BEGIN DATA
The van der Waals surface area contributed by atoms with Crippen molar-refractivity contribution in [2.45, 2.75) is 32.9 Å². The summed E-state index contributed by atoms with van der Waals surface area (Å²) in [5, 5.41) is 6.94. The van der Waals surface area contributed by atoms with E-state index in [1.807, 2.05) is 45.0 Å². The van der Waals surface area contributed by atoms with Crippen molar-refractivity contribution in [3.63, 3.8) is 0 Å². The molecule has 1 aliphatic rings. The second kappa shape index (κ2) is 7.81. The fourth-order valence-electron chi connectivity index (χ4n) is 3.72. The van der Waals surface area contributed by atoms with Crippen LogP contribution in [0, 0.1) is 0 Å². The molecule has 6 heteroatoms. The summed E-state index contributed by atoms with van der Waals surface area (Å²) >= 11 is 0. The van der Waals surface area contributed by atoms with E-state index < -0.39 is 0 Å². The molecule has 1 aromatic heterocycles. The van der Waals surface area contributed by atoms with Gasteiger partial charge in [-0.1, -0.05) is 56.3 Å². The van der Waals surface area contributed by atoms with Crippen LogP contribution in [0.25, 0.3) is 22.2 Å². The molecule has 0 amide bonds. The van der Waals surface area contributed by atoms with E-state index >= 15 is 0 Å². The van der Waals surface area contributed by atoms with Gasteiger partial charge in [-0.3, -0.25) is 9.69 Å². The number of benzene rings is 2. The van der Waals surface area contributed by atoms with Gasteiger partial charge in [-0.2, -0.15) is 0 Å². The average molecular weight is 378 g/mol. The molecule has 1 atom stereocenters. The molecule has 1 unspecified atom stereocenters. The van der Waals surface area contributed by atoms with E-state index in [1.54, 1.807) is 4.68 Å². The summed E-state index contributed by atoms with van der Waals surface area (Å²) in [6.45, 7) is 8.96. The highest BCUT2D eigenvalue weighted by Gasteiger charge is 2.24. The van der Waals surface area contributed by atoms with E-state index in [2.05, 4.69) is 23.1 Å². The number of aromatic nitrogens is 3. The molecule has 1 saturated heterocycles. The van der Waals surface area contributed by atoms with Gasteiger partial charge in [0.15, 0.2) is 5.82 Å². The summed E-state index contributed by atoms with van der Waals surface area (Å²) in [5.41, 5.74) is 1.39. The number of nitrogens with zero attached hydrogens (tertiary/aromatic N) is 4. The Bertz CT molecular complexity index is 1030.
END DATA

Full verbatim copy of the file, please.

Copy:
The van der Waals surface area contributed by atoms with Crippen molar-refractivity contribution in [2.45, 2.75) is 32.9 Å². The summed E-state index contributed by atoms with van der Waals surface area (Å²) in [5, 5.41) is 6.94. The van der Waals surface area contributed by atoms with E-state index in [1.807, 2.05) is 45.0 Å². The van der Waals surface area contributed by atoms with Crippen molar-refractivity contribution in [3.63, 3.8) is 0 Å². The molecule has 1 aliphatic rings. The second kappa shape index (κ2) is 7.81. The fourth-order valence-electron chi connectivity index (χ4n) is 3.72. The van der Waals surface area contributed by atoms with Crippen LogP contribution in [0, 0.1) is 0 Å². The molecule has 6 heteroatoms. The summed E-state index contributed by atoms with van der Waals surface area (Å²) >= 11 is 0. The van der Waals surface area contributed by atoms with E-state index < -0.39 is 0 Å². The molecule has 1 aromatic heterocycles. The van der Waals surface area contributed by atoms with Gasteiger partial charge in [-0.1, -0.05) is 56.3 Å². The van der Waals surface area contributed by atoms with Crippen LogP contribution in [0.25, 0.3) is 22.2 Å². The molecule has 0 amide bonds. The van der Waals surface area contributed by atoms with E-state index >= 15 is 0 Å². The van der Waals surface area contributed by atoms with Gasteiger partial charge in [-0.3, -0.25) is 9.69 Å². The number of benzene rings is 2. The van der Waals surface area contributed by atoms with Gasteiger partial charge in [-0.2, -0.15) is 0 Å². The average molecular weight is 378 g/mol. The molecule has 1 atom stereocenters. The molecule has 1 unspecified atom stereocenters. The van der Waals surface area contributed by atoms with E-state index in [1.54, 1.807) is 4.68 Å². The summed E-state index contributed by atoms with van der Waals surface area (Å²) in [6.45, 7) is 8.96. The highest BCUT2D eigenvalue weighted by Gasteiger charge is 2.24. The van der Waals surface area contributed by atoms with E-state index in [2.05, 4.69) is 23.1 Å². The number of aromatic nitrogens is 3. The molecule has 1 saturated heterocycles. The van der Waals surface area contributed by atoms with Gasteiger partial charge in [0.15, 0.2) is 5.82 Å². The summed E-state index contributed by atoms with van der Waals surface area (Å²) in [5.41, 5.74) is 1.39. The number of nitrogens with zero attached hydrogens (tertiary/aromatic N) is 4. The Bertz CT molecular complexity index is 1030.